Expanding a Mid-century Modern Dream
The original design takes advantage of passive solar heating with the use of the five feet overhang on the south facing facade. (Overhangs are also provided around the perimeter of the house to prevent solar heat gain, UV and water degradation of the cladding systems, just like a giant umbrella would.) The addition to the west extended the original design while maintaining the integrity of the original concept.
Thermally, the exterior walls and roof assembly are covered with a continuous layer of rigid insulation to prevent thermal bridging, while framing cavities are filled with open cell spray foam insulation. The thermal envelope of the building consists of R-20 under concrete slab, R-34 exterior walls, and R-56 and R-65 roof assemblies.
Alpen windows, with fiberglass frames, were used that consist of double pane insulated glazing with a suspended film in the middle to achieve the performance of triple pane windows without adding the weight and cost associated with typical triple pane windows.
The exterior cladding of the home is installed over furring strips to create a rain screen which provides drainage and airflow to promote drying of the cladding. There are three types of cladding used to protect the insulation layer. The lower levels are all clad with porcelain tile for water resistance and durability. The upper level is clad with cedar siding to add some warmth. The trim and soffit is a solid through-color fiber cement material, Silbonit. This material does not require any painting consistent with the theme of low maintenance and longevity.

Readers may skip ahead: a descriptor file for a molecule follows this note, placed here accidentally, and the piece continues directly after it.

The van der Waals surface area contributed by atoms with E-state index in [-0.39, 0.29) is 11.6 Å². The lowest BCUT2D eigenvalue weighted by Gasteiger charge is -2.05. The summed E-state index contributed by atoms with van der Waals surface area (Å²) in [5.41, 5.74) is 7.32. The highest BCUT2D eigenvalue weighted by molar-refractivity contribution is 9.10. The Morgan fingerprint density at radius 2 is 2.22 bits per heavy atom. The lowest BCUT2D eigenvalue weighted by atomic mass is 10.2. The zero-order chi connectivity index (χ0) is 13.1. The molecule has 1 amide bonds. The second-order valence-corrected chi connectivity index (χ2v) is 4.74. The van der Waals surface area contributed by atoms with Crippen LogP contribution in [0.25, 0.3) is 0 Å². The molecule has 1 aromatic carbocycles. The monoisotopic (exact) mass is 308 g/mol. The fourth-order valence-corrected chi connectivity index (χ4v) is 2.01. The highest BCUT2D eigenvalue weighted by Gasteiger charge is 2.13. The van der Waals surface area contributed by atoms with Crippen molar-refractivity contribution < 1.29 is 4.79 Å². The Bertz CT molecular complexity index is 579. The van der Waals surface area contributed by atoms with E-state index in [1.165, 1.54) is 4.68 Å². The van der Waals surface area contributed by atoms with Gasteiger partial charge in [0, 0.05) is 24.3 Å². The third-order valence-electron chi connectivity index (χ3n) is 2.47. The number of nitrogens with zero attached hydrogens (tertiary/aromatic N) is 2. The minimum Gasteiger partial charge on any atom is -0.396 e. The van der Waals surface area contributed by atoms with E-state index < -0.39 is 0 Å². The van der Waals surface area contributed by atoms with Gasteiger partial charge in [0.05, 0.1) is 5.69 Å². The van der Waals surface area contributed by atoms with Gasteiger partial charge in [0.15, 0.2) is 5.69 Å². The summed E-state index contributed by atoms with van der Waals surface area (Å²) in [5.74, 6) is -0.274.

The exposed concrete floor on the lower level is heated with radiant tubing in the slab providing constant comfort and durability. The second floor is heated with Hydronic Runtal Radiators. The primary heating is powered by a gas fired Lochinvar Knight boiler offering between 95 and 98% efficiency. Cooling is provided using five Mitsubishi Mini Ducted units powered by one Mitsubishi multi-zone condenser to take advantage of the latest in air-source heat pump technology and cooling efficiency.
Exterior envelope commissioning used a Blower Door test to determine the envelope’s air tightness. The test showed a 0.4 ACH 50 which comes in below the 0.6 threshold set by the Passive House Institute. With an envelope this tight, fresh air exchange is achieved with the continuous use of a Zender Comfoair ERV system that can recover up to 95% of the heat energy.
This home also displays many dramatic details that offer some architectural expression. On the exterior there is the selection of the exterior cladding, the sloped façade wall, and the entry stairs and railings.
Interior details include: interior minimalist detailing with no casing or baseboard throughout, flush “hidden” interior doors, the interior stair detailing and the walnut floors. The hand-set walnut flooring is composed of individual ¼’ x 1” x 6” strips, a byproduct of waste material made from scraps from a flooring mill. This material is solid providing a true one inch thick wearing surface, offering decades of service.
BRADFORD J. PRESTBO, AIA, CSI, CDT